(Click on the chart for the full-size version. For previous Databombs, click here.)
A hot topic in the news lately has been UFC Fight Night Bonuses. This includes the end of event bonuses awarded to the Fight of the Night (FOTN), Knockout of the Night (KOTN), and Submission of the Night (SOTN). Officially, UFC president Dana White says those bonuses are here to stay, which is great news for perpetually exciting fighters like Joe Lauzon, Donald Cerrone, and Frankie Edgar. Bonuses incentivize performance, spread the wealth, and give guys who give their all an official metric for justifying their place on the Zuffa roster.
I’ve already covered the timeline of awarded bonuses, so the natural next question concerns who actually receives them. Now that the standardized Fight Night bonus is fixed at $50,000, regardless of what channel a UFC event is broadcast on, let’s examine a different layer of detail.
What I’ve graphed above is the percentage likelihood of winning a Fight Night bonus based solely on card placement. This particular DataBomb will surely make the heads of some prelim fighters feel like they want to explode.
Indeed, it pays to fight last. It turns out that the fighters competing in the highest profile spots on the fight card are also the most likely to win Fight Night Bonuses. Is that fair? That (presumably) the highest-paid fighters also get more than their share of bonus money? If you’re fighting in a Main Event you have more than a one-in-three chance of winning a bonus of some kind, with most of those bonuses not requiring a finish, or even a win. Whereas towards the bottom of the preliminary cards, fighters average only a one-in-ten chance of taking home a bonus, and more likely require a win inside the distance to do so.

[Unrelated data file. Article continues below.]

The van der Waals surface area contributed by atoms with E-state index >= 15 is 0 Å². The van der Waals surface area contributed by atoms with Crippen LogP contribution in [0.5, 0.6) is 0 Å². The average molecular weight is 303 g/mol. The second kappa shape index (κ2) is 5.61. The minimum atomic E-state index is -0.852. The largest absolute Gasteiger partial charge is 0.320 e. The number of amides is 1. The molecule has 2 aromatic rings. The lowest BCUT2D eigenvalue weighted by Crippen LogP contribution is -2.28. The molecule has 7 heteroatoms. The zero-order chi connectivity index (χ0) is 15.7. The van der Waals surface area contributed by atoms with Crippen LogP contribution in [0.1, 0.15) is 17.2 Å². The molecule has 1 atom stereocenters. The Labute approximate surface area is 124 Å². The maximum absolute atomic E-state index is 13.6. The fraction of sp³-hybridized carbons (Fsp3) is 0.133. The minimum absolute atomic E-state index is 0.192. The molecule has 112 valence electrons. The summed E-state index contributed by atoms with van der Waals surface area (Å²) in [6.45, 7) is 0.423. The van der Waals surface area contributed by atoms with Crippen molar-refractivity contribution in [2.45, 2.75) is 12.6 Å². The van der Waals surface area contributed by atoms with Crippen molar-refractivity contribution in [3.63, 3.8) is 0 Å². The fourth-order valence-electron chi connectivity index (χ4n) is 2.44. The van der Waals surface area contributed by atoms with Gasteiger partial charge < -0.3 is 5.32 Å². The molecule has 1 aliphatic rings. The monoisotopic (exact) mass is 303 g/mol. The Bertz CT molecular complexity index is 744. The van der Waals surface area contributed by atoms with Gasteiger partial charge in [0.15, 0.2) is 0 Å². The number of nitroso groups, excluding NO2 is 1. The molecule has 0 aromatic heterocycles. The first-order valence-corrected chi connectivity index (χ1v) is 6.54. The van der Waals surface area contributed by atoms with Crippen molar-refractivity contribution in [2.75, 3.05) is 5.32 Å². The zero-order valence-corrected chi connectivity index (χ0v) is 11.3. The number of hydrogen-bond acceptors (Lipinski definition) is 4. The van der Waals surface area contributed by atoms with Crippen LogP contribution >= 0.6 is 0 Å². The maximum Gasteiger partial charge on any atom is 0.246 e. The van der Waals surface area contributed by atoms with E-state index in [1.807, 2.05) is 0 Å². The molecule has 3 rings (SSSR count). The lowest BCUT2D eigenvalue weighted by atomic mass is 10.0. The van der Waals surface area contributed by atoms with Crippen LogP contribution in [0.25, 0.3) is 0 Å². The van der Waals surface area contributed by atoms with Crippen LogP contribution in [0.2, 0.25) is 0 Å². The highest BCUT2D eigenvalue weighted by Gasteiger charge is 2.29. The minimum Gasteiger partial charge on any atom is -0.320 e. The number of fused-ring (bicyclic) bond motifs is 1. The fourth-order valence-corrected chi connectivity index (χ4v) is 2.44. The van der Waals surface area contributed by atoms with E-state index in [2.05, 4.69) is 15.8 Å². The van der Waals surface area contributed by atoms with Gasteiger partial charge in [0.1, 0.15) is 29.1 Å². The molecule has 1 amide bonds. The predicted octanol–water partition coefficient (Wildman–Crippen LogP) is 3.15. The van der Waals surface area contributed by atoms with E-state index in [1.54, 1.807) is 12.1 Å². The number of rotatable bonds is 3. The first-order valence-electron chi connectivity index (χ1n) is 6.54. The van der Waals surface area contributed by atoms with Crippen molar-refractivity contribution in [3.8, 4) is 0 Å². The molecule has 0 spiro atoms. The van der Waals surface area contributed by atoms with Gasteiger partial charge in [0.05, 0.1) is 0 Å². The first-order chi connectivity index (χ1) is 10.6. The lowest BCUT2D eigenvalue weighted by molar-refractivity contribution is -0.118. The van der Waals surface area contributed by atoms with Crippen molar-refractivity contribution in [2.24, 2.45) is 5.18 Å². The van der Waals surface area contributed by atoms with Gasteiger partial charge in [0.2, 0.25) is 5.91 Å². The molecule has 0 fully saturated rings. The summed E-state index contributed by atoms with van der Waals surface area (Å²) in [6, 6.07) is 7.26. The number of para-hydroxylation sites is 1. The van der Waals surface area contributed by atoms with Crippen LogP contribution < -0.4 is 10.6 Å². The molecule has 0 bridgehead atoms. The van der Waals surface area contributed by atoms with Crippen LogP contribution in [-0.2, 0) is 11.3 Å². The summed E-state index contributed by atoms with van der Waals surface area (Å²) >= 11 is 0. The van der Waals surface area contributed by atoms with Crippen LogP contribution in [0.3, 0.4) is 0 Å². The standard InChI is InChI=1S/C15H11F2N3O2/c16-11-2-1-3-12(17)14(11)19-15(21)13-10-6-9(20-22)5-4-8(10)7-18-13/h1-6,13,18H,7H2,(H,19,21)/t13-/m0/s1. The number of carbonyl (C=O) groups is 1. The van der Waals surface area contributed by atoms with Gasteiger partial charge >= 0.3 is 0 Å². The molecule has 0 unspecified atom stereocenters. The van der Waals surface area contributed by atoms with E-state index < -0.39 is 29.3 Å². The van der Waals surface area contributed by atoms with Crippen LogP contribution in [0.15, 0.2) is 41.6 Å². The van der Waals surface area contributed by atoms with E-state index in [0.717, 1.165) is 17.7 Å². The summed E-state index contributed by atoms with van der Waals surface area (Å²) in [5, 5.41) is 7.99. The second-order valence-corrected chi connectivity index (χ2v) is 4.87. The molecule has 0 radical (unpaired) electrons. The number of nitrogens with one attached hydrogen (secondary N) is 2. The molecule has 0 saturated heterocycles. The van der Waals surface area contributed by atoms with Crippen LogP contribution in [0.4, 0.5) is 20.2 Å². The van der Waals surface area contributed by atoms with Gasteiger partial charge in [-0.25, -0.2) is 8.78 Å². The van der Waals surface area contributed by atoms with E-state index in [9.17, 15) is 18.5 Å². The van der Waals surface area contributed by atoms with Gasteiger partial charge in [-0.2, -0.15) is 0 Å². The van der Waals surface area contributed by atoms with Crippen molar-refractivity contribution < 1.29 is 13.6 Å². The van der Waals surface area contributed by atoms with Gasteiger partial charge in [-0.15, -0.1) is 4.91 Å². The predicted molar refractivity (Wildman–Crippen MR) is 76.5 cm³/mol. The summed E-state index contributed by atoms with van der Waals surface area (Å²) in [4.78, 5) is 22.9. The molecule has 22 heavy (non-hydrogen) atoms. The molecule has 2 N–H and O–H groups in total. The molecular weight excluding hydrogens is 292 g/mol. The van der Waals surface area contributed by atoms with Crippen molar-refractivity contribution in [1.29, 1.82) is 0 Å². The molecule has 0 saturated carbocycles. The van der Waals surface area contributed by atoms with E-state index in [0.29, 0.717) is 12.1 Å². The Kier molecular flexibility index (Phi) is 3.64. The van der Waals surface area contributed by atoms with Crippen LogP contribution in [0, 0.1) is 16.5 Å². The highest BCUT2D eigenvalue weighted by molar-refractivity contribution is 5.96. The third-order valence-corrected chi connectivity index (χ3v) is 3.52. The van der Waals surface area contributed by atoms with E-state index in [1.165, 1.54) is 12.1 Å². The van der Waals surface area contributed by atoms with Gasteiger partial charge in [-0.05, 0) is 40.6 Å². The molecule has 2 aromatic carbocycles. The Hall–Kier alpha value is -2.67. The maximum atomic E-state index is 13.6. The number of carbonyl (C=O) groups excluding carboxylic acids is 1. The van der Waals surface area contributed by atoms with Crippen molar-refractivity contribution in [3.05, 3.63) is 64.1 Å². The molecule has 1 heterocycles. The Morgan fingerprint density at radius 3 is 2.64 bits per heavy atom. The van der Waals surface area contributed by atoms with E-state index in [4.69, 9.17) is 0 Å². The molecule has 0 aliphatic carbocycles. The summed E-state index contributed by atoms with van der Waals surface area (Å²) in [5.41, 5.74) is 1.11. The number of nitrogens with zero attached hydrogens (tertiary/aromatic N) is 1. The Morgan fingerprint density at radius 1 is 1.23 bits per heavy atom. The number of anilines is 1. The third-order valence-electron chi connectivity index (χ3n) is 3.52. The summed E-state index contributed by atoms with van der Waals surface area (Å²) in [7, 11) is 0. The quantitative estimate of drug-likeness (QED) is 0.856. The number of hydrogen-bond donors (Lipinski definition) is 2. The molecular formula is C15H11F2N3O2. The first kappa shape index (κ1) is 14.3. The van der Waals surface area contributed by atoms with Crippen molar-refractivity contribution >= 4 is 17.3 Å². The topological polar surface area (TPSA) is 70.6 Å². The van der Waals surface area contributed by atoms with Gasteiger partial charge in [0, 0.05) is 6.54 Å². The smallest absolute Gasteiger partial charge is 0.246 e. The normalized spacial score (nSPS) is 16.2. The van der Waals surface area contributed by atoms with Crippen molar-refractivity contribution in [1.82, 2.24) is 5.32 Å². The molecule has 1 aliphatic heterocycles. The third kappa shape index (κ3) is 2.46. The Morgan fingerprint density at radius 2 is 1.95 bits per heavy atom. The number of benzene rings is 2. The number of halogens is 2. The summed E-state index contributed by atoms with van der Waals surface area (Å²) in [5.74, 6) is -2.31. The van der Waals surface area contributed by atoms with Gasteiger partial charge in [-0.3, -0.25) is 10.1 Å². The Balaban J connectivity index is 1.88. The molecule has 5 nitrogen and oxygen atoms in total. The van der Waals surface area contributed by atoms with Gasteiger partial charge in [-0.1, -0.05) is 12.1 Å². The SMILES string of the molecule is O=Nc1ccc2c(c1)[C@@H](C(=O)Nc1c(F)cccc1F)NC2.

But not so fast. As has been speculated before, the bump of bonuses on the main card may be a reflection of the higher skill level of the fighters who compete there. Basically, knocking a guy out who is highly ranked is inherently more impressive than finishing an undercard fighter. Bonuses, therefore, reflect the level of difficulty that increases as the event approaches its conclusion, and factor in the overall level of difficulty in performing at a high level against better competition.
This may be a factor. Certainly, a Fight of the Night bonus requires not one, but both fighters to be in great shape and able to fight through a back and forth war. In theory, main events feature the most talented fighters of any given card, and correspondingly result in a whopping 36% of those fighters taking home some form of Fight Night bonus on top of other compensation. A fighter in any given spot on the main card will average a 14.7% FOTN bonus rate, while being on the prelim card results in a measly 3.2% FOTN average. That’s a huge drop, and far more than Knockout and Submission averages across the card.
But the main card bump in finishing bonuses may also be reflecting other factors. First, larger fighters are more likely to command main card presence. This may be due to their higher finish rates, or just the general fan’s appetite for bigger weight classes. Bigger fighters sell tickets, and generally deliver for the fans by scoring more knockouts. This may be an additional factor in the KOTN average being 6.4% for main card fighters, but only 2.4% for fighters on the prelims.